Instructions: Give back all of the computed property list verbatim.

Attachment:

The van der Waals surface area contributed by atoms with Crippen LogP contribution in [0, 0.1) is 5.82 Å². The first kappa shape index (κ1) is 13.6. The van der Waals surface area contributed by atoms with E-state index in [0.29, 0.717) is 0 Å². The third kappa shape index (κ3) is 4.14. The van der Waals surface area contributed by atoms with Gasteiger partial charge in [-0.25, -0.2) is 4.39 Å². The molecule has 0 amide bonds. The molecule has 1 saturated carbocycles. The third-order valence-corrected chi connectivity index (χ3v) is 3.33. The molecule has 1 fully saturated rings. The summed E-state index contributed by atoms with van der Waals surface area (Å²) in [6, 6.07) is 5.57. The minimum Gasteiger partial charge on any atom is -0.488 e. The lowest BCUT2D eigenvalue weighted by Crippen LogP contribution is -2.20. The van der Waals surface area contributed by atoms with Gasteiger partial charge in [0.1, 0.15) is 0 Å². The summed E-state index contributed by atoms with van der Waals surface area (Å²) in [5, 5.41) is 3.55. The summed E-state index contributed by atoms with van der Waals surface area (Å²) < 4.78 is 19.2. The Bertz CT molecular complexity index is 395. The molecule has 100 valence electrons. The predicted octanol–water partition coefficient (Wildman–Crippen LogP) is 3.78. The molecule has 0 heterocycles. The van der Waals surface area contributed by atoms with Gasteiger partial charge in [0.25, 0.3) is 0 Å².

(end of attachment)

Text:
The van der Waals surface area contributed by atoms with Crippen LogP contribution in [0, 0.1) is 5.82 Å². The first kappa shape index (κ1) is 13.6. The van der Waals surface area contributed by atoms with E-state index in [0.29, 0.717) is 0 Å². The third kappa shape index (κ3) is 4.14. The van der Waals surface area contributed by atoms with Gasteiger partial charge in [-0.25, -0.2) is 4.39 Å². The molecule has 0 amide bonds. The molecule has 1 saturated carbocycles. The third-order valence-corrected chi connectivity index (χ3v) is 3.33. The molecule has 1 fully saturated rings. The summed E-state index contributed by atoms with van der Waals surface area (Å²) in [6, 6.07) is 5.57. The minimum Gasteiger partial charge on any atom is -0.488 e. The lowest BCUT2D eigenvalue weighted by Crippen LogP contribution is -2.20. The van der Waals surface area contributed by atoms with Gasteiger partial charge in [0.1, 0.15) is 0 Å². The summed E-state index contributed by atoms with van der Waals surface area (Å²) in [5, 5.41) is 3.55. The summed E-state index contributed by atoms with van der Waals surface area (Å²) < 4.78 is 19.2. The Bertz CT molecular complexity index is 395. The molecule has 100 valence electrons. The predicted octanol–water partition coefficient (Wildman–Crippen LogP) is 3.78. The molecule has 0 heterocycles. The van der Waals surface area contributed by atoms with Gasteiger partial charge in [0.25, 0.3) is 0 Å².